When putting together a Defender squad, I try to think of what kind of shooting my army could use the most. If you want anti tank, because Guardians are BS4 now, a Brightlance or Eldar Missile Launcher is not a bad idea. However, I still think the best option for the Defenders is a Scatter Laser because it can help threaten light vehicles at range and if you want to shoot your Catapults at an infantry unit, you are not wasting a Bright Lance shot that might prefer shooting at another vehicle or MC. A 10 man unit with Scatter Laser and Warlock comes out to about 145 which is pretty good for what you end up with, not the cheapest but rather survivable and has decent damage potential.
Bringing the Storm:
Ultimately, if you need an anti-tank unit, 10 with 2 Fusion guns and a Warlock with a Spear isn't a bad way to go. If you need anti infantry, 2 flamers would work as well. Though, I don't see how these guys can ever be superior to a simple Fire Dragon unit with a Flamer, I'd skip these guys all together as they are a unit that doesn't really offer much of anything to a Footdar list that other units can do better.
Building your Dire Avengers:
There really isn't much variety in how to build these guys...You mainly just want a lot of decently ranged S4 "rending" shots so a simple squad of 10 works just fine. Conversely, if you want a little extra protection or you KNOW you will be facing things that ignore your armor and cover (like Hell Drakes), an Exarch with Shimmer Shield isn't a bad idea as it will give you a model that can give the unit a 5+ invul and get get a 3+ invul himself in challenges to protect your units from super killy things like Demon Princes that would otherwise destroy such a unit.
In the old codex, these guys had nifty rules that let your shot be AP1 on a to-hit roll of 6 and came with Stealth, move through cover and all that jazz. Now, they are a lot cheaper but only offer us the base Sniper rules with Stealth, move through cover and infiltrate. Still a nice place to have some Sniper weapons and a decently priced unit for what you get. Can be upgraded to Pathfinders if you take Illic but I am not sure that is worth-while, no matter how fun 5+ Precision shots are. Otherwise, a very static backfield kind of unit to plunk down on an objective in cover.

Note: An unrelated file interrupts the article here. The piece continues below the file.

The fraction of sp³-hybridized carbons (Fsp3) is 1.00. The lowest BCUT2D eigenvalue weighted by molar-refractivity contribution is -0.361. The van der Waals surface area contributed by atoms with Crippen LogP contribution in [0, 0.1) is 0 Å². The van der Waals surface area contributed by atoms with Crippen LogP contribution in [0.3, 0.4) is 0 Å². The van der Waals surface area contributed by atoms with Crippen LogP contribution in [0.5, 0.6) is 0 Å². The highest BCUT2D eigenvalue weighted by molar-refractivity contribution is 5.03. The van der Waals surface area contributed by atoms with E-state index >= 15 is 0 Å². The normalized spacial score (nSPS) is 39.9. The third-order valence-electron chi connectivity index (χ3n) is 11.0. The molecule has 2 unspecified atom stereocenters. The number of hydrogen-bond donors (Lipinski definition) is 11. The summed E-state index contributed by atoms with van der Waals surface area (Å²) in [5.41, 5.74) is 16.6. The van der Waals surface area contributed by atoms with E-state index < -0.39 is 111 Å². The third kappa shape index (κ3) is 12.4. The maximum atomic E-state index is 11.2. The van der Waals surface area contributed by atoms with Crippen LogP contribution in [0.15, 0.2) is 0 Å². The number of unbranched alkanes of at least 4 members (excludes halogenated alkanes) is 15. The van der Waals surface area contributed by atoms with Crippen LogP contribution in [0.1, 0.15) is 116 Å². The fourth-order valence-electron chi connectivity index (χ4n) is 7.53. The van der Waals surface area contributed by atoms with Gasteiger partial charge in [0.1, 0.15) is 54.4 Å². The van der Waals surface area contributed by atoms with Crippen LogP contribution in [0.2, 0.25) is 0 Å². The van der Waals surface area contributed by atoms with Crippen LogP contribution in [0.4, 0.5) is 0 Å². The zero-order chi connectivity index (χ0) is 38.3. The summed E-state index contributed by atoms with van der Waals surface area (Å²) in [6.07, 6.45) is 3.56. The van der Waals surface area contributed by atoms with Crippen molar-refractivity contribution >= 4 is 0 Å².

As discussed above, our standard Wraith infantry. They are ultimately cheaper and have more effective guns as S10 essentially still wounds everything on a 2+ while their weapons can Instant-kill anything on a to-wound roll of 6 (so multiple wound T6 models beware). Also, S10 is easier to penetrate vehicles with so rather than always glancing on 3-4 and penetrating on 5-6, you get a sort of scaling bonus to armor pen for armor weaker than 14. The other options that Wraithguard now have are super cool too. D-Scythe, while costing a bit much per model, is a very solid upgrade as it can still auto-pen or Instant kill on a 6 as well as do a lot of damage to tightly packed infantry/vehicles. It is also an annoying unit to charge with d3 S4 AP2 shots per model.
Ultimately, you can spam multiple units of 5 Wraithguard with different weapon options but if you are walking, one or two units of 10 with a Spiritseer/Farseer in them is sufficient. Still, I'll probably wait until the Iyanden supplement comes out to build a Wraith-centric army.